Artist impression of South Wales Metro. Credit: Transport for Wales

Residents angry over impact of rail improvement in Radyr and Morganstown

South Wales Metro work will cause noise, pollution and the loss of a football ground say protesters

RESIDENTS of Radyr and Morganstown are concerned about the impact on the local area of work to build the new South Wales Metro scheme.

Talks are ongoing between Cardiff Council and Transport for Wales (TfW) about plans to use Mound Field in Morganstown as a work compound for vehicles and materials that will be used in the first phase of the Metro project.

When complete, the Metro project will result in four trains per hour on the Valleys routes to Aberdare, Treherbert and Merthyr which run through Radyr. In addition, Radyr will see 24 trains per hour leave its station. 

Improvement work on the line north of Radyr means bus replacements are currently provided for onward travel on the three valley line services from 8pm to 5am. 

Radyr and Morganstown Community Council are lobbying for working practices that cause the minimum disruption to those living nearby. 

Kieran Webster, a Councillor at Radyr and Morganstown Community Council (RMCC), said that night-time work is “unacceptable and inappropriate for a residential area”.

At the November RMCC Meeting, Councillor Julia Charles said: “People’s quality of life is going to be impacted by this.”

One resident from Morganstown, who told the meeting that she lives near the Taff Trail, described how she was “appalled” at TfW’s handling of the situation and accused them of not communicating sufficiently with local people.

The proposal to use Mound Field as a work compound, which requires agreement from Cardiff Council, has provoked strong feeling among Morganstown residents. 

According to TfW, having a work compound at Mound Field will allow the engineers to have easy access to the railway line and will be used to build a new bridge to replace the level crossing.

Huw Jones, Chair of RMCC, claims the level crossing will no longer be viable once the South Wales Metro is complete due to the increase in the number of trains.

Community Councillor Kieran Webster is questioning the need for the bridge and has suggested that TfW use a brownfield site as a base for their vehicles instead

Mound Field is owned by Cardiff Council, so TfW must come to a lease agreement with them to use it.

Mound Field and Radyr Station are circled here. Credit: Google Maps

Mound Field is located near Gelynis Farm and Pugh’s and is used by Radyr Rangers Football Club who have over 300 members, ranging from reception age to adult teams

Club chairman Ben Robinson said: “We have been supported by our local community and county councillors and hope to continue with this moving forward.”

In discussions, Cardiff Council are proposing that TfW provide Radyr Rangers with a new club house as part of the lease agreement, but no final decisions have been made.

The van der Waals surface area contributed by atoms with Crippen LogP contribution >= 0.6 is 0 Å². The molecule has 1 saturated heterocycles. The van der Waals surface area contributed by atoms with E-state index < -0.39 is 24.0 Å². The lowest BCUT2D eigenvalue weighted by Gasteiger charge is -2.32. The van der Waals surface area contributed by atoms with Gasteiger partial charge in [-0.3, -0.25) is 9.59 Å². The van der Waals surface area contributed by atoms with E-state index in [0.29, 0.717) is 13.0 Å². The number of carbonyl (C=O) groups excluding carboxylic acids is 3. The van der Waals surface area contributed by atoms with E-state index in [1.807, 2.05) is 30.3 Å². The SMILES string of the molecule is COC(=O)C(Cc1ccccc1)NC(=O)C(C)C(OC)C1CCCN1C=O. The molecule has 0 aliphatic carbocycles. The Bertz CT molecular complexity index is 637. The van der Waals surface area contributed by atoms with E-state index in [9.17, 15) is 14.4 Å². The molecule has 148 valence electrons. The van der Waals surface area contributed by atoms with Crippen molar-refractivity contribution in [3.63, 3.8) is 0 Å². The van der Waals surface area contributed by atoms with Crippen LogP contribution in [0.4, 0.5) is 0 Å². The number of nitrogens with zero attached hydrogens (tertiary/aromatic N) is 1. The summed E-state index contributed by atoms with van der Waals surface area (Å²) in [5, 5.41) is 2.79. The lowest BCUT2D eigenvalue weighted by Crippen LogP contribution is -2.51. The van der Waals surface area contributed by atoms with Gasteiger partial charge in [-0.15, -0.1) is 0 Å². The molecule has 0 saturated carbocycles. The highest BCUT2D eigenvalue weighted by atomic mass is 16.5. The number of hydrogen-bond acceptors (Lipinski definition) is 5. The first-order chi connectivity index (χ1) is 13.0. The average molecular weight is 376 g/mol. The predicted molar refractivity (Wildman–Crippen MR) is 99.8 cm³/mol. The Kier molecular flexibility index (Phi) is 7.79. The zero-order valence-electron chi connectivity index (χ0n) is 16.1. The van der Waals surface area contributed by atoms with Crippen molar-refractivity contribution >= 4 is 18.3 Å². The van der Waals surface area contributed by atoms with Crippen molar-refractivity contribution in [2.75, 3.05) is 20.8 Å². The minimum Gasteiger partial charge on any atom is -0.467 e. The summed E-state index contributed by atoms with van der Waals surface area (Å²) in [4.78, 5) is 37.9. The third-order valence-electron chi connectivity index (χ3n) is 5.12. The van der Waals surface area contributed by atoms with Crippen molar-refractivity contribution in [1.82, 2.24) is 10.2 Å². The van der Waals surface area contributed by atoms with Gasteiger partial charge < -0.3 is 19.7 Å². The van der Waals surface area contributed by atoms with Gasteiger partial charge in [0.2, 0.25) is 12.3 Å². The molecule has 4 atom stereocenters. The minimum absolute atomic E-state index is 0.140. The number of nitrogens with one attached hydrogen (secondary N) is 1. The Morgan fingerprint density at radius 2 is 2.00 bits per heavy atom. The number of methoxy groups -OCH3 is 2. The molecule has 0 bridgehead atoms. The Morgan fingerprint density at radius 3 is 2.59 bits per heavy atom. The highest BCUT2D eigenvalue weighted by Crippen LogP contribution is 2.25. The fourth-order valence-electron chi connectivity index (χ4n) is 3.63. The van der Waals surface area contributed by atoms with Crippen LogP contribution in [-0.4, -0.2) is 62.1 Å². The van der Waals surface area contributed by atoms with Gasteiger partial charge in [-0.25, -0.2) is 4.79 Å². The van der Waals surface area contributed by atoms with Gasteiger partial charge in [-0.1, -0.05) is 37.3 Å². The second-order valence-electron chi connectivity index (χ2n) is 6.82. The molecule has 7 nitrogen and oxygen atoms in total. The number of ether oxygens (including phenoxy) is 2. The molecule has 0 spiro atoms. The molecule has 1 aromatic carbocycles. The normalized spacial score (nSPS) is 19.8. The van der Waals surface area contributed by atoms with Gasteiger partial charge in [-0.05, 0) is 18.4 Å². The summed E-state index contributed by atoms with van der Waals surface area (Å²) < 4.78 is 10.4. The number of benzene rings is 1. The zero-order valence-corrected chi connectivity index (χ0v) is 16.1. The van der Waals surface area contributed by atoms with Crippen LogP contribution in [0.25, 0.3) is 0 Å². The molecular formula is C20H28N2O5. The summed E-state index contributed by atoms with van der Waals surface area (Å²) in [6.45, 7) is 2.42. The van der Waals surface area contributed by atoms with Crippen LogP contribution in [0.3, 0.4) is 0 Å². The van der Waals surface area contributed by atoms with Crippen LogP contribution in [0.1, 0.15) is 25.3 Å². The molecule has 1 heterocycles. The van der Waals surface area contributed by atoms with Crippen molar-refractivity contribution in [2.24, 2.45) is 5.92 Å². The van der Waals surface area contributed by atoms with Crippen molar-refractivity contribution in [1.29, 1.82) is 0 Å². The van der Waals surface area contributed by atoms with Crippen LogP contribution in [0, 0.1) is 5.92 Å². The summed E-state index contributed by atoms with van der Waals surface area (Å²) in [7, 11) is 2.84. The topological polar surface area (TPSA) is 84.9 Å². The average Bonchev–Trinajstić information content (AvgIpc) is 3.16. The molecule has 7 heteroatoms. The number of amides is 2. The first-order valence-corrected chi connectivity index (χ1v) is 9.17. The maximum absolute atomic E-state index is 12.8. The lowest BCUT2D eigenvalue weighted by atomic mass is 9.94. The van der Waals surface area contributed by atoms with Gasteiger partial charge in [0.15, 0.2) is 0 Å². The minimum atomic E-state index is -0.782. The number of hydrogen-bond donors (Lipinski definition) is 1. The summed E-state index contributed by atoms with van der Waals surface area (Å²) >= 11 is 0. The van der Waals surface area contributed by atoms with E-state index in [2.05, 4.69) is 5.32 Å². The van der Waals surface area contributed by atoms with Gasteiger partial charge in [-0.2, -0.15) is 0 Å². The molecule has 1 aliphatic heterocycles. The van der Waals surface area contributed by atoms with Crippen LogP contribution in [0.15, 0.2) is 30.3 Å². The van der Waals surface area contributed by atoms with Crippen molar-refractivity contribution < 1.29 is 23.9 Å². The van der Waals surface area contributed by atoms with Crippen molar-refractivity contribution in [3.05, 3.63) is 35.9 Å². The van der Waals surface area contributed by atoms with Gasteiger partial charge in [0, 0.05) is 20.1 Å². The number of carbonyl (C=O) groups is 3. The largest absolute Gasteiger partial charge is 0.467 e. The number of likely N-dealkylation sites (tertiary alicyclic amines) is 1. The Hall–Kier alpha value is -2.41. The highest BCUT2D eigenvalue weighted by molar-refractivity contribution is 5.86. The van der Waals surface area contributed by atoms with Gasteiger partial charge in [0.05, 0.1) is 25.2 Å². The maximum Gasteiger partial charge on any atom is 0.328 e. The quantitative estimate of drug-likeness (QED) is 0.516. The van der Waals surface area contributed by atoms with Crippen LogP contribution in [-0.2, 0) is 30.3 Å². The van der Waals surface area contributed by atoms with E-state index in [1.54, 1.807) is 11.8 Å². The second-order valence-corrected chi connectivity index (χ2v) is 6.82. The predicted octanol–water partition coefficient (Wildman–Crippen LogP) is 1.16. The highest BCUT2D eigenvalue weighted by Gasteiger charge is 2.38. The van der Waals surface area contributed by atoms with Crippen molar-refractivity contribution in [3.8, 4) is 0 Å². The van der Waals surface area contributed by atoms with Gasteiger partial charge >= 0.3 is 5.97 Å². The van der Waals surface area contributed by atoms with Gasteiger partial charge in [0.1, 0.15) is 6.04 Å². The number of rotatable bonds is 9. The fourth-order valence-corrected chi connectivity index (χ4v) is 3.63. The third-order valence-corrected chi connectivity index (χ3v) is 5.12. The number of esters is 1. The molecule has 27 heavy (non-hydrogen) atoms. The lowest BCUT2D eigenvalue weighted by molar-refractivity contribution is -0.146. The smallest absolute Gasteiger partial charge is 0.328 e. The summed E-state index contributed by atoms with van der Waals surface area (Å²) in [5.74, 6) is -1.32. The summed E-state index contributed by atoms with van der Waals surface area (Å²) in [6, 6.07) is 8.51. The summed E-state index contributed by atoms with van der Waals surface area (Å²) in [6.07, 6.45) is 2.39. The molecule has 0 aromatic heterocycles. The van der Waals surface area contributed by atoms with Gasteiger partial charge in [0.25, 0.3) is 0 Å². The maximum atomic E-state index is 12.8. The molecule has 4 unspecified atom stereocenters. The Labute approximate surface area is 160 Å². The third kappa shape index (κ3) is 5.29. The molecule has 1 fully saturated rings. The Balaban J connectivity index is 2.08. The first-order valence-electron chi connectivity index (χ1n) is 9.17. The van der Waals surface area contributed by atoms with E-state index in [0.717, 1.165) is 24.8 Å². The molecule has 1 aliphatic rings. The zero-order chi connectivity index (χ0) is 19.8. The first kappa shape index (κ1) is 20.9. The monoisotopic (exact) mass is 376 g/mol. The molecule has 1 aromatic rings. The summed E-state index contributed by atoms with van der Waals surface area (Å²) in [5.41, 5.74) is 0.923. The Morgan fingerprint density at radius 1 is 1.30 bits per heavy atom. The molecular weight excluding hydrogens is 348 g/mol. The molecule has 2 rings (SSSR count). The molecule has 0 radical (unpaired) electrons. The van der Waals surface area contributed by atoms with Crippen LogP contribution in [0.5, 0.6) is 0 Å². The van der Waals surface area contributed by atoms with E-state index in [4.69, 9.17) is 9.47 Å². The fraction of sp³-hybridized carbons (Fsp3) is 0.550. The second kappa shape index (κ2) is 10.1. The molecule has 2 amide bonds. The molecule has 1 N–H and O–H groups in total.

Rod McKerlich, Lord Mayor and Cardiff Councillor for Radyr and Morganstown, said the project provides an important opportunity to improve the football club’s facilities. 

Chairman Ben Robinson added: “We feel that the young people of Morganstown and Radyr would benefit from an improvement to the facilities at the site in the long term. 

“We would gratefully welcome investment that helps to provide football to as many people as possible in the future and provide a solid foundation for the club.”

A spokesperson for TfW said: “We continue to engage and listen with the local community and stakeholders regarding draft plans for work in Radyr and Morganstown.

“We have already listened, learned and incorporated the views of the community into our plans, for example by redesigning the transformation compound so the footprint is smaller and has less of an impact on nearby fields, and we will shortly be contacting residents with further opportunities to provide feedback. 

“TfW is committed to working with care and consideration for our neighbours and we aim to keep disruption to a minimum.”

TfW are investing £250 million to upgrade the railway lines to Aberdare, Coryton, Merthyr Tydfil, Rhymney and Treherbert. 

Map of South Wales Metro (potential). Credit: Transport for Wales

The South Wales Metro project includes electrifying the line and modernising Radyr station, plus replacing diesel trains with new electric trains. A virtual tour of the new trains is available.

TfW says the South Wales Metro will make it easier for people to travel across the region, transforming rail and bus services as well as cycling and walking.

A public meeting for residents of Radyr and Morganstown is being held on 15 December via Zoom. Details of the meeting can be accessed by emailing

According to Councillor Kieran Webster, residents who are not online will have the opportunity to meet locally and take part.